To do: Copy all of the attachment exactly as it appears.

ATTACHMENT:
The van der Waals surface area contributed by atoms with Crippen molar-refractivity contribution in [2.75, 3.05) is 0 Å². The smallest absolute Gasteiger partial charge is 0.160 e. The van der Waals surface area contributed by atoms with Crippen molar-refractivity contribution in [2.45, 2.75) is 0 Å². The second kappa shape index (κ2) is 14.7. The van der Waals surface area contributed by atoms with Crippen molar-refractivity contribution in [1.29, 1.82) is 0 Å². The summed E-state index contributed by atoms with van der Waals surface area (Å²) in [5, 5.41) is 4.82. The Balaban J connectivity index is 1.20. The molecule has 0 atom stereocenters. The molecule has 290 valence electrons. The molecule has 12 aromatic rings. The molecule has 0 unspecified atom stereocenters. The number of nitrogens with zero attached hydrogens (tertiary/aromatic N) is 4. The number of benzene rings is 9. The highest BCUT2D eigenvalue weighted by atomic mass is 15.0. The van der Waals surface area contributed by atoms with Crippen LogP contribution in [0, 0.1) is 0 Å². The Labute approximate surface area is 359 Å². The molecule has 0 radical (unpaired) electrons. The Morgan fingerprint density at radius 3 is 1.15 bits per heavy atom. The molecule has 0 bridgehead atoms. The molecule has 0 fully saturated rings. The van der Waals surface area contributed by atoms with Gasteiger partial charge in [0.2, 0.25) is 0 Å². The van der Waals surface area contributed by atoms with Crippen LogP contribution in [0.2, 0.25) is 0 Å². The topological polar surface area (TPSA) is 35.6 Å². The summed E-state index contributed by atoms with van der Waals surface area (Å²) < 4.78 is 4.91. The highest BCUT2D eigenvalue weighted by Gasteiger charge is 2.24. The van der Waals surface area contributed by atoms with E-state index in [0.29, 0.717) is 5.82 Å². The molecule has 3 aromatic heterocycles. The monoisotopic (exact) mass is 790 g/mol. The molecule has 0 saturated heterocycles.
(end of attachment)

The van der Waals surface area contributed by atoms with Crippen molar-refractivity contribution in [2.75, 3.05) is 0 Å². The smallest absolute Gasteiger partial charge is 0.160 e. The van der Waals surface area contributed by atoms with Crippen molar-refractivity contribution in [2.45, 2.75) is 0 Å². The second kappa shape index (κ2) is 14.7. The van der Waals surface area contributed by atoms with Crippen molar-refractivity contribution in [1.29, 1.82) is 0 Å². The summed E-state index contributed by atoms with van der Waals surface area (Å²) in [5, 5.41) is 4.82. The Balaban J connectivity index is 1.20. The molecule has 0 atom stereocenters. The molecule has 290 valence electrons. The molecule has 12 aromatic rings. The molecule has 0 unspecified atom stereocenters. The number of nitrogens with zero attached hydrogens (tertiary/aromatic N) is 4. The number of benzene rings is 9. The highest BCUT2D eigenvalue weighted by atomic mass is 15.0. The van der Waals surface area contributed by atoms with Crippen LogP contribution in [0, 0.1) is 0 Å². The Labute approximate surface area is 359 Å². The molecule has 0 radical (unpaired) electrons. The Morgan fingerprint density at radius 3 is 1.15 bits per heavy atom. The molecule has 0 bridgehead atoms. The molecule has 0 fully saturated rings. The van der Waals surface area contributed by atoms with Gasteiger partial charge in [0.2, 0.25) is 0 Å². The van der Waals surface area contributed by atoms with Crippen LogP contribution in [0.2, 0.25) is 0 Å². The topological polar surface area (TPSA) is 35.6 Å². The summed E-state index contributed by atoms with van der Waals surface area (Å²) < 4.78 is 4.91. The highest BCUT2D eigenvalue weighted by Gasteiger charge is 2.24. The van der Waals surface area contributed by atoms with E-state index in [0.29, 0.717) is 5.82 Å². The molecule has 3 aromatic heterocycles. The monoisotopic (exact) mass is 790 g/mol. The molecule has 0 saturated heterocycles.